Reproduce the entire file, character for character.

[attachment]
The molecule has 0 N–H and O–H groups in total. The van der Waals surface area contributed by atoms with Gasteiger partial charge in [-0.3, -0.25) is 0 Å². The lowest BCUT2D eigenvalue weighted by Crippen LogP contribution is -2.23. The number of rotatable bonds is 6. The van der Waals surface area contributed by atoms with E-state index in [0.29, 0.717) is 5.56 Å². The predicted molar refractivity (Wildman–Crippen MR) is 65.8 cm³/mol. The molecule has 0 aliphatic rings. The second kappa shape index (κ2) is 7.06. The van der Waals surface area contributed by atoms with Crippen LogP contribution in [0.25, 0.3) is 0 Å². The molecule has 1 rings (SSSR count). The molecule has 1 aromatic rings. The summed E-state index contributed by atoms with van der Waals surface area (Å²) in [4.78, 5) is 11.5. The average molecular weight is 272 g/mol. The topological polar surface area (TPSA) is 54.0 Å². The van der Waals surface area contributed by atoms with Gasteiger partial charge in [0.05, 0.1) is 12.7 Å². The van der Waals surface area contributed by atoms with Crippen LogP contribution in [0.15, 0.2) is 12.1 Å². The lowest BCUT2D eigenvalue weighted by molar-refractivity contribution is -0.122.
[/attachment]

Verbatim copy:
The molecule has 0 N–H and O–H groups in total. The van der Waals surface area contributed by atoms with Gasteiger partial charge in [-0.3, -0.25) is 0 Å². The lowest BCUT2D eigenvalue weighted by Crippen LogP contribution is -2.23. The number of rotatable bonds is 6. The van der Waals surface area contributed by atoms with E-state index in [0.29, 0.717) is 5.56 Å². The predicted molar refractivity (Wildman–Crippen MR) is 65.8 cm³/mol. The molecule has 0 aliphatic rings. The second kappa shape index (κ2) is 7.06. The van der Waals surface area contributed by atoms with Crippen LogP contribution in [0.25, 0.3) is 0 Å². The molecule has 1 rings (SSSR count). The molecule has 1 aromatic rings. The summed E-state index contributed by atoms with van der Waals surface area (Å²) in [4.78, 5) is 11.5. The average molecular weight is 272 g/mol. The topological polar surface area (TPSA) is 54.0 Å². The van der Waals surface area contributed by atoms with Gasteiger partial charge in [0.05, 0.1) is 12.7 Å². The van der Waals surface area contributed by atoms with Crippen LogP contribution in [0.15, 0.2) is 12.1 Å². The lowest BCUT2D eigenvalue weighted by molar-refractivity contribution is -0.122.